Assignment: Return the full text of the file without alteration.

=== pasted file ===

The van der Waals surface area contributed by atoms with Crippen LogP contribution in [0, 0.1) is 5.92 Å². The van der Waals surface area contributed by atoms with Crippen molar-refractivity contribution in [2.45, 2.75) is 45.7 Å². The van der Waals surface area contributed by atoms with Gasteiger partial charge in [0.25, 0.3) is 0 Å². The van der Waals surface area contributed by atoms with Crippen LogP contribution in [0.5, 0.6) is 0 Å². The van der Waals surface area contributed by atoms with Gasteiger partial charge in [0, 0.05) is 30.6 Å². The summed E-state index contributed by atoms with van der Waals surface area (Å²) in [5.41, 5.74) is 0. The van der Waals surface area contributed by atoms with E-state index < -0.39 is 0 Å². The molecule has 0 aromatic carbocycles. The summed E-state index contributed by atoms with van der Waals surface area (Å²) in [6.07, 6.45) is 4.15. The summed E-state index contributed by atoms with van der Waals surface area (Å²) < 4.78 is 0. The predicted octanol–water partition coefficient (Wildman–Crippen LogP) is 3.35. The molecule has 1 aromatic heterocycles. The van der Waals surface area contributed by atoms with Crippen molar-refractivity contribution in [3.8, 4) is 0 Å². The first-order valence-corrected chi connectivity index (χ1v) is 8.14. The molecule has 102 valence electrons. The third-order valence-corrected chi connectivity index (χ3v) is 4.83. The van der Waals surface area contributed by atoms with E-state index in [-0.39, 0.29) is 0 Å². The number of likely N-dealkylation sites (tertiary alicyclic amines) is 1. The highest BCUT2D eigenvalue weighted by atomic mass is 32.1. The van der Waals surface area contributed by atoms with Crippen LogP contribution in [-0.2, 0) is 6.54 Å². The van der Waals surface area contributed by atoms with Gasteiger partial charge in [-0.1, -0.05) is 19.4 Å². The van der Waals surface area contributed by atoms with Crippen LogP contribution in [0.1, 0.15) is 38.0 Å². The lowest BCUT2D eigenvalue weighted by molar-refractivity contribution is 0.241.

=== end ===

The van der Waals surface area contributed by atoms with Crippen LogP contribution in [0, 0.1) is 5.92 Å². The van der Waals surface area contributed by atoms with Crippen molar-refractivity contribution in [2.45, 2.75) is 45.7 Å². The van der Waals surface area contributed by atoms with Gasteiger partial charge in [0.25, 0.3) is 0 Å². The van der Waals surface area contributed by atoms with Crippen LogP contribution in [0.5, 0.6) is 0 Å². The van der Waals surface area contributed by atoms with Gasteiger partial charge in [0, 0.05) is 30.6 Å². The summed E-state index contributed by atoms with van der Waals surface area (Å²) in [5.41, 5.74) is 0. The van der Waals surface area contributed by atoms with E-state index < -0.39 is 0 Å². The molecule has 0 aromatic carbocycles. The summed E-state index contributed by atoms with van der Waals surface area (Å²) in [6.07, 6.45) is 4.15. The summed E-state index contributed by atoms with van der Waals surface area (Å²) < 4.78 is 0. The predicted octanol–water partition coefficient (Wildman–Crippen LogP) is 3.35. The molecule has 1 aromatic heterocycles. The van der Waals surface area contributed by atoms with Crippen molar-refractivity contribution in [3.8, 4) is 0 Å². The first-order valence-corrected chi connectivity index (χ1v) is 8.14. The molecule has 102 valence electrons. The third-order valence-corrected chi connectivity index (χ3v) is 4.83. The van der Waals surface area contributed by atoms with E-state index in [-0.39, 0.29) is 0 Å². The number of likely N-dealkylation sites (tertiary alicyclic amines) is 1. The highest BCUT2D eigenvalue weighted by atomic mass is 32.1. The van der Waals surface area contributed by atoms with Crippen LogP contribution in [-0.2, 0) is 6.54 Å². The van der Waals surface area contributed by atoms with Gasteiger partial charge in [-0.1, -0.05) is 19.4 Å². The van der Waals surface area contributed by atoms with Crippen LogP contribution in [0.1, 0.15) is 38.0 Å². The lowest BCUT2D eigenvalue weighted by molar-refractivity contribution is 0.241.